I forgive you.

Forgive me.

This is the prayer to remember today, and we say it to both the dead and the living.

Our hearts must open, and if it won’t, then we might crack it open upon whatever anvil we can find, and strike with a hammer, first and foremost, our pride.  Only then might we find that here is yet friendship across the battle lines of animosity or indifference, which we may have inherited, but which we now have a choice to eradicate. There is yet forgiveness, from a past we cannot change, but which can be released towards a future free of its bonds. There is yet confidence amidst loneliness, if we let ourselves be surprised. We may yet live justly with each other, if we walk humbly and show mercy.

This is our gift to each other when the walls are down, the performance over, the prospecting ended. We can speak these words of salvation:

I love you.

I need you.

Thank you.

Forgive Me.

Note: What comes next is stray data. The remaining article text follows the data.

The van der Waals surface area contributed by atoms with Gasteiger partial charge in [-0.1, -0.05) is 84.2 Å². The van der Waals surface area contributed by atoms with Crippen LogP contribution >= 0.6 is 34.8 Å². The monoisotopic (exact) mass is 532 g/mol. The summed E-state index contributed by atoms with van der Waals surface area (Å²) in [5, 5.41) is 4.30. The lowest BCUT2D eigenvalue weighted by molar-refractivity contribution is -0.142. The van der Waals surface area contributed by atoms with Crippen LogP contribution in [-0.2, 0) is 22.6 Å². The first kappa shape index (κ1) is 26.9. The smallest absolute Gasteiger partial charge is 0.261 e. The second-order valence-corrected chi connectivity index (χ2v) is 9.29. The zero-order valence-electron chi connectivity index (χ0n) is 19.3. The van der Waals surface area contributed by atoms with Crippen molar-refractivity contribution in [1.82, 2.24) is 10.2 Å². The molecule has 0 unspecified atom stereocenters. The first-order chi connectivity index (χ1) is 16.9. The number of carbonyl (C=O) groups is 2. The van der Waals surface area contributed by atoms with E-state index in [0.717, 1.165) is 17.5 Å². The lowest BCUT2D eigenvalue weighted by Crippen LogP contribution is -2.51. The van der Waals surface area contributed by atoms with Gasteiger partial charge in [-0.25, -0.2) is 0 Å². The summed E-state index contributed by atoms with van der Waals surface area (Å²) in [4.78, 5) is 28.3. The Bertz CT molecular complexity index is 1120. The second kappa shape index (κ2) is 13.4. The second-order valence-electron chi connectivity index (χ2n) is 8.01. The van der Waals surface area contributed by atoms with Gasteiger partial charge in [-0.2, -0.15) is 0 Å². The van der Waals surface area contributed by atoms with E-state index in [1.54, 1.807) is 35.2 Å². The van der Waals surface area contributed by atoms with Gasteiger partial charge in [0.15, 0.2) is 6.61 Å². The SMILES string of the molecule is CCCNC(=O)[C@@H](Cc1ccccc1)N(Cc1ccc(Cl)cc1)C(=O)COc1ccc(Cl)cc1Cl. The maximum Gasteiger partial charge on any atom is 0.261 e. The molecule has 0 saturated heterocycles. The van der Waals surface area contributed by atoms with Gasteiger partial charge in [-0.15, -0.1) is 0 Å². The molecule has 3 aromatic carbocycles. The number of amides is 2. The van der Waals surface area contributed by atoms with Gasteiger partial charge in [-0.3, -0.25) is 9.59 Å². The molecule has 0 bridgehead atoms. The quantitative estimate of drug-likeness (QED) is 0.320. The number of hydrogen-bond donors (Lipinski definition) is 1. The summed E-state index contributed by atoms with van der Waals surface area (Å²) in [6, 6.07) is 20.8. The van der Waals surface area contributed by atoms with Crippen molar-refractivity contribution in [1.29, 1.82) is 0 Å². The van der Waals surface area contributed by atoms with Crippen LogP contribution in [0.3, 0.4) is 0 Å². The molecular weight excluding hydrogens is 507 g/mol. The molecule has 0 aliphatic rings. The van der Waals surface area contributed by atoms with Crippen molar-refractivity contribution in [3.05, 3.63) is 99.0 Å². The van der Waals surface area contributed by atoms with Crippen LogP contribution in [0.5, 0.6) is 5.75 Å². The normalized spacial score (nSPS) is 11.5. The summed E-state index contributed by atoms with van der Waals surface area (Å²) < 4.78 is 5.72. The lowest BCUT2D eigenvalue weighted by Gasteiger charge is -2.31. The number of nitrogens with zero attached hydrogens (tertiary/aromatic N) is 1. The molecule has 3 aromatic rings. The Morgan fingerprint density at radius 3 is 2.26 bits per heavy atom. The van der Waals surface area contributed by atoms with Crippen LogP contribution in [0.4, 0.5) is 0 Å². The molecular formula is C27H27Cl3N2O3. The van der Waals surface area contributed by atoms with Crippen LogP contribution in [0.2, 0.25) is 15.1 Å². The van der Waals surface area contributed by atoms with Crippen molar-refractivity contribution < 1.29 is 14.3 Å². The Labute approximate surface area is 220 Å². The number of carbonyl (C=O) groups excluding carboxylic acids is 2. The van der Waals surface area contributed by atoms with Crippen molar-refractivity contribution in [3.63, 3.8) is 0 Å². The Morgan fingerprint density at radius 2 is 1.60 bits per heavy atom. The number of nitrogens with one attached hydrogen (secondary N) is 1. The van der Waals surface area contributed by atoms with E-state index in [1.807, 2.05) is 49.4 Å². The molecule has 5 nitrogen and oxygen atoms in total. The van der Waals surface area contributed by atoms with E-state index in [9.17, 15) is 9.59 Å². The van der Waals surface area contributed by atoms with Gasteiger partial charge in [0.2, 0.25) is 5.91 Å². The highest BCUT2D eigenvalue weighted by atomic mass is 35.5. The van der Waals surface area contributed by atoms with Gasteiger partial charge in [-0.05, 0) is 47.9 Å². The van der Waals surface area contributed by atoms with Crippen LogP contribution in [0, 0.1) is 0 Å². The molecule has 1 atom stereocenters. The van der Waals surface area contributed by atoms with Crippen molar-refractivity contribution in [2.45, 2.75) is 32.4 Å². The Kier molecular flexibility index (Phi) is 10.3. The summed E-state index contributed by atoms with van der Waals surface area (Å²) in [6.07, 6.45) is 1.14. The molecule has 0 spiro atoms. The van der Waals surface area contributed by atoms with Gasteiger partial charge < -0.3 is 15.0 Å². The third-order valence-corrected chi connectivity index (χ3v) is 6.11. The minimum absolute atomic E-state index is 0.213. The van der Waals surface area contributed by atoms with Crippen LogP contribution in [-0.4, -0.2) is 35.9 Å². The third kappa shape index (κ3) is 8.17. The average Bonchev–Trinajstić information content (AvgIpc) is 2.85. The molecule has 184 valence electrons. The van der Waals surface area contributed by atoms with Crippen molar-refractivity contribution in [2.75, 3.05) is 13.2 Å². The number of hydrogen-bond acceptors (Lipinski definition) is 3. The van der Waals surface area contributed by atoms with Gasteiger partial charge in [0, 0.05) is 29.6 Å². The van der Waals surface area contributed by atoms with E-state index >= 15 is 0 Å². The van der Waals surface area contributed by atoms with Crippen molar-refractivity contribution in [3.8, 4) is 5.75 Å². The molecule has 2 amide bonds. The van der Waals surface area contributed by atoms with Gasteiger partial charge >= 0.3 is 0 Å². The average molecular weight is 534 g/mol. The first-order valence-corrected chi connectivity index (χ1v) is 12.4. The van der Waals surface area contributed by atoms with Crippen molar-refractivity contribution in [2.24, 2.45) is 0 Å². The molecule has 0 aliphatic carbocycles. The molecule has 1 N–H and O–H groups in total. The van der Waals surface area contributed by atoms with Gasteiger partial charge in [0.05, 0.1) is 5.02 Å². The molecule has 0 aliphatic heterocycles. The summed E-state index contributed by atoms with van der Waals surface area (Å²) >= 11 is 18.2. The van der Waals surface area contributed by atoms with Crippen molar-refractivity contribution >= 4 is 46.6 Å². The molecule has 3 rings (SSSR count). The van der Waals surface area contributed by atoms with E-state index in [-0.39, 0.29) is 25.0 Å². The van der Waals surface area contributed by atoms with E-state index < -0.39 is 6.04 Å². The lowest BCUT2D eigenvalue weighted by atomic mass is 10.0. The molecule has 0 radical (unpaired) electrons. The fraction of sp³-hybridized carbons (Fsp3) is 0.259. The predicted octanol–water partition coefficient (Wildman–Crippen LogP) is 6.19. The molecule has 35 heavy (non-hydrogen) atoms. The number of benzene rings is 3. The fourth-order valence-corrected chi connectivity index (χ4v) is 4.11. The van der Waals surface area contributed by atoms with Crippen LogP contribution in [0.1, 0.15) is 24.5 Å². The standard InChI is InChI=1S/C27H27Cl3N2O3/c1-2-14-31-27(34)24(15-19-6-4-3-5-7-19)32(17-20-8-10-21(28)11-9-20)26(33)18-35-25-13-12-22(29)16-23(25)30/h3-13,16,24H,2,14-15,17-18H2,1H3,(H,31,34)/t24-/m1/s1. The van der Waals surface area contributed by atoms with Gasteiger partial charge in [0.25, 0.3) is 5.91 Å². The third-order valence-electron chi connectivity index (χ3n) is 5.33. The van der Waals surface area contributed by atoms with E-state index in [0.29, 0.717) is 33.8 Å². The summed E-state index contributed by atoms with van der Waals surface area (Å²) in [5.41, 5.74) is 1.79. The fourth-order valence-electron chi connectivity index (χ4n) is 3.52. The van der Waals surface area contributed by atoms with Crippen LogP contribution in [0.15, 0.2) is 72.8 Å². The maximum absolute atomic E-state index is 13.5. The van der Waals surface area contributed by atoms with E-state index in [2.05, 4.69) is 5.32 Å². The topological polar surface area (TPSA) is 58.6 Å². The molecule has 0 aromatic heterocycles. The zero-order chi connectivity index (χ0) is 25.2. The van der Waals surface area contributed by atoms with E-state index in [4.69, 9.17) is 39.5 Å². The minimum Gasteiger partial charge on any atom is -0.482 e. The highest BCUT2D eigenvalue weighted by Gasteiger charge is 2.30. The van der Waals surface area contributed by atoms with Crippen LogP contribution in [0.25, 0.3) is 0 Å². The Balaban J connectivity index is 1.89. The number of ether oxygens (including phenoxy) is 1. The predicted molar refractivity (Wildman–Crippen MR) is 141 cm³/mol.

I forgive you.

Dei sub numine viget (v)


(i)     From Tennyson’s Ulysses. In a different version of the Ulysses/Odysseus story, which Helen Luke in Old Age expounds with great insight, Odysseus leaves the sea, scene of his ‘prospecting’, and walks inland carrying with him his oar (symbol of his prospecting), until he comes to a place where no one has ever seen a sea farer, and someone asks him if what he carries is a fan. (No one cares about his prospecting achievements.) There he plants his oar in the ground, and lives a different life as a farmer in a village. It is symbolic of living life differently than mere prospecting but instead through cultivating the self in the second half of life.

(ii)     The Rev. Robert Ferrick SJ, served in Princeton until 1988, and then again between 1989 and 1990. He died in Newton, MA, around 2002.

(iii)       T. S. Elliot, Little Gidding